Two former presidents who led the drastic reduction of hunger and poverty in their countries were awarded the 2011 World Food Prize last week in Des Moines. They were presented the prize, which is accompanied by an annual award of $250,000 (which they will split) in a ceremony at the Iowa State Capitol building Thursday evening Oct. 13 (click here for video).
John Agyekum Kufuor, former president of Ghana, and Luiz Inácio Lula da Silva, former president of Brazil, were honored for creating and implementing government policies that alleviated hunger and poverty in their countries. These achievements put Brazil and Ghana on track to meet or exceed the objectives of the United Nations Millennium Development Goals, making the two leaders model examples in realizing an end hunger and poverty worldwide.
Ghana cut in half the number of it's people who suffer from hunger
Under President Kufuor's leadership, Ghana became the first sub-Saharan African country to cut in half the proportion of its people who suffer from hunger, and the proportion of people living on less than a dollar per day, on course to meet UN Millennium Development Goal 1. Continuing Ghana's tradition of stability, President Kufuor prioritized national agricultural policies: Ghana saw a reduction in its poverty rate from 51.7% in 1991 to 26.5% in 2008, and hunger was reduced from 34% in 1990 down to 9% in 2004.
A guiding principle for President John Kufuor during the entirety of his two terms as president of the Republic of Ghana (2001-2009) was to improve food security and reduce poverty through public- and private-sector initiatives. To that end, he implemented major economic and educational policies that increased the quality and quantity of food to Ghanaians, enhanced farmers' incomes, and improved school attendance and child nutrition through a nationwide feeding program.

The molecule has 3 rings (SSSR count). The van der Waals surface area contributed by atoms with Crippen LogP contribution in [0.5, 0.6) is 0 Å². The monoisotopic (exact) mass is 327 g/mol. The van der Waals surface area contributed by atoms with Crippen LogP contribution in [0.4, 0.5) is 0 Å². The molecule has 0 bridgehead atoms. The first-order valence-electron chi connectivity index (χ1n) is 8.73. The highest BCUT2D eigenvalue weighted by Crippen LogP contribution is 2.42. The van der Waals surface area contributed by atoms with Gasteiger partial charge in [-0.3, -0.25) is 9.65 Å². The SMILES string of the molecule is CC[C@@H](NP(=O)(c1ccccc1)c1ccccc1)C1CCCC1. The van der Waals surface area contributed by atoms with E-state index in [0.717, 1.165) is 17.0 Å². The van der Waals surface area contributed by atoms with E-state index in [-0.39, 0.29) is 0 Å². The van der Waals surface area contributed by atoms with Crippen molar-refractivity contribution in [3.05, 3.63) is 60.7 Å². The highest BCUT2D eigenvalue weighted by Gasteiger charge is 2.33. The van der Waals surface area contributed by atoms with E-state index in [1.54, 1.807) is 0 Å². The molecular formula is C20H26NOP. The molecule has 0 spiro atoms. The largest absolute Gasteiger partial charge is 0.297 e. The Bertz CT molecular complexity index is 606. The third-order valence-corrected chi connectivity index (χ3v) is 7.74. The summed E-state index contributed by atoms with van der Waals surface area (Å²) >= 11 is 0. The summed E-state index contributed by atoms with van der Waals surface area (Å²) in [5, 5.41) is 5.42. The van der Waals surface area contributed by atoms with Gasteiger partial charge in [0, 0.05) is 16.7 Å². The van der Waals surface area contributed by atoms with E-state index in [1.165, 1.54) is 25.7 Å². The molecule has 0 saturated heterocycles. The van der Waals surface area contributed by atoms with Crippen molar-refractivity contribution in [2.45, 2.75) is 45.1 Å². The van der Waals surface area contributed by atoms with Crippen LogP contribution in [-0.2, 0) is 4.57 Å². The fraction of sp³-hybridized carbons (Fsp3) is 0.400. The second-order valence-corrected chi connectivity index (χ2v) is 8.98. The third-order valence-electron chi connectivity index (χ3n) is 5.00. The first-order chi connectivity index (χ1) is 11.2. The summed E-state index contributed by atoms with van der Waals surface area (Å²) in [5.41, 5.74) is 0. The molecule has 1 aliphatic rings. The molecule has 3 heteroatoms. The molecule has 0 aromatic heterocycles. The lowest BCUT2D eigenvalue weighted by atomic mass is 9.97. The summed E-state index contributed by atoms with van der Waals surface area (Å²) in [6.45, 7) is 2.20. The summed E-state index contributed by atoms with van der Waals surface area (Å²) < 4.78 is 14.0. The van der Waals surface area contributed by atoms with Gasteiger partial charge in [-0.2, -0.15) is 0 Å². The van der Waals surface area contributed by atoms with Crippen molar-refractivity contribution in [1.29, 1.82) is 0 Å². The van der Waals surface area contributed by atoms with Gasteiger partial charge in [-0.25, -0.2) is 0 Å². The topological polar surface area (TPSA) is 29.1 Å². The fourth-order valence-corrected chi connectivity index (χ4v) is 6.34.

Hunger-fighting former president of Brazil also greatly helped his people
President Lula da Silva made it clear, even before he took office as president of Brazil in 2003, that fighting hunger and poverty would be a top priority of his government. More than 10 government ministries were focused on the expansive Zero Hunger programs, which provided greater access to food, strengthened family farms and rural incomes, increased enrollment of primary school children, and empowered the poor. Zero Hunger very quickly became one of the most successful food and nutritional security policies in the world through its broad network of programs, including: the Bolsa Familia Program; the Food Purchase Program; and the School Feeding Program.
Over the eight years of his administration, President Lula da Silva's commitment and vision achieved dramatic reductions in hunger, extreme poverty and social exclusion, thereby greatly enhancing the lives of Brazil's people. During his tenure, UN Millennium Development Goal 1 was exceeded as Brazil reduced by half its proportion of hungry people, with 93% of children and 82% of adults eating three meals a day, and also reduced the percentage of Brazilians living in extreme poverty from 12% in 2003 down to 4.8% in 2009.
The World Food Prize was created in 1987 by Nobel Peace Prize winner Dr. Norman Borlaug, to recognize individuals who have contributed landmark achievements in increasing the quality, quantity or availability of food in the world. Full biographies and more information on this year's winners is available at www.worldfoodprize.org/laureates.ABOUT THE WORLD FOOD PRIZE: The World Food Prize was founded in 1986 by Dr. Norman E. Borlaug, recipient of the 1970 Nobel Peace Prize. Since then, The World Food Prize has honored outstanding individuals who have made vital contributions to improving the quality, quantity or availability of food throughout the world. Laureates have been recognized from Bangladesh, Brazil, China, Denmark, Ethiopia, India, Mexico, Sierra Leone, Switzerland, the United Kingdom, the United Nations and the United States.